The cause to protect endangered marine species has a new versatile spokesperson.
Shark Stanley, the internationally recognized mascot of an ongoing campaign to regulate the international shark trade, is also the protagonist of a new children’s book. “The Adventures of Shark Stanley and Friends,” written by students at the Yale School of Forestry & Environmental Studies, features four marine characters that are threatened by overfishing and the exploitation of ocean environments. The book was first released online on Jan. 30 and is currently available in print.
The character of Shark Stanley was born last year when Leah Meth FES ’14 and Onon Bayasgalan FES ’13 decided online petitions were not contributing enough to the fight to implement sustainable shark fishing practices. Instead of presenting a list of signatures at the Convention on the International Trade of Endangered Species (CITES) in Bangkok this March, Meth and Bayasgalan will be presenting a collection of over 1500 photographs of individuals from 111 countries posing with a Shark Stanley cutout.
Both Meth and Bayasgalan said they believe the Shark Stanley campaign has the potential to be more successful in the cause for conservation of marine environments than previous petition campaigns have been.
“There’s much less commitment with other petitions, when all you have to do is sign or type your name in,” Bayasgalan said. “But getting a photograph taken with Shark Stanley requires more investment because you have to cut it out and think about the issue more.”
The new children’s book serves as an educational tool as well, Bayasgalan added.
While previous campaigns have relied on catchy taglines, the idea for the children’s book is to depict the complexities of the issue, which increases awareness and makes the campaign more effective, Meth said. The story includes a description of the global nature of the shark fin trade and an explanation of how killing these predators can harm the entire environment, she added.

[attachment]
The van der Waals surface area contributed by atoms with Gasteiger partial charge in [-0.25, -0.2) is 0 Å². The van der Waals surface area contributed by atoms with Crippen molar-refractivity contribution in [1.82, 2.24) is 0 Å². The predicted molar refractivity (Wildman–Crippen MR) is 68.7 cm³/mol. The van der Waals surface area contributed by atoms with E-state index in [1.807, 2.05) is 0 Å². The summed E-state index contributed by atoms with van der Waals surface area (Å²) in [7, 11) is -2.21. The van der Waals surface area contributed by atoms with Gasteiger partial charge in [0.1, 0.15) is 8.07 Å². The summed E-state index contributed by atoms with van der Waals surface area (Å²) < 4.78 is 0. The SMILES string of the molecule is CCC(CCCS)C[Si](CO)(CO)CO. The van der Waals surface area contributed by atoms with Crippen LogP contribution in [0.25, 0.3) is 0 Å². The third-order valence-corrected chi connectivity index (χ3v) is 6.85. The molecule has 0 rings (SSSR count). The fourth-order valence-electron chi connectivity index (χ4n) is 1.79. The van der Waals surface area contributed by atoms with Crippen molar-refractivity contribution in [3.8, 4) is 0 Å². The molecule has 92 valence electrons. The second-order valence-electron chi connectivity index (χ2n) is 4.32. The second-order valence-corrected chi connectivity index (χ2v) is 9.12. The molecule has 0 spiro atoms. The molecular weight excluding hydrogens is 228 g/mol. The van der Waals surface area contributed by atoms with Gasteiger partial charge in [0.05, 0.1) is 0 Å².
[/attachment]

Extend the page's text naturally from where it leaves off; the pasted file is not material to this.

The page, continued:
Ben Goldfarb FES ’13, who co-wrote the storybook with Meth, said that personifying the four main characters is a good way to reach children and convey “the moral horror of killing really beautiful creatures.” Instead of just signing a petition to protect sharks, readers get to know Stanley the hammerhead shark, Pierre the porbeagle, Waqi the whitetip and Manta Reina the manta ray, all of whom come with “rich back story,” Meth said.
The goal is not to convince CITES to enforce an absolute ban on the shark fin trade, but rather to “bring in a more strict system in terms of export and import” so that these species are fished sustainably, Meth said.
Lack of data on marine species and the popularity of shark fin soup in Asian countries are the primary reasons it has been difficult to win protection for these sharks in the past, Goldfarb said.
“If tigers were as depleted as hammerhead sharks are right now, there’s no question that they’d get protection,” he said. “We don’t know as much about the oceans as we do about terrestrial systems, so it’s been harder in the past to make a case that these species are endangered.”
But Goldfarb said he is “confident” that this year, CITES will recognize the need to protect these species because of increased support for the issue.
While getting CITES to enact policies to stop overfishing of these shark species is the immediate goal, the campaign’s long term hope is that Asian consumers will view shark fin soup as “morally incomprehensible” and reduce the global shark fin market, he added.
The team plans to expand the Shark Stanley campaign with an illustrated ocean conservation workbook.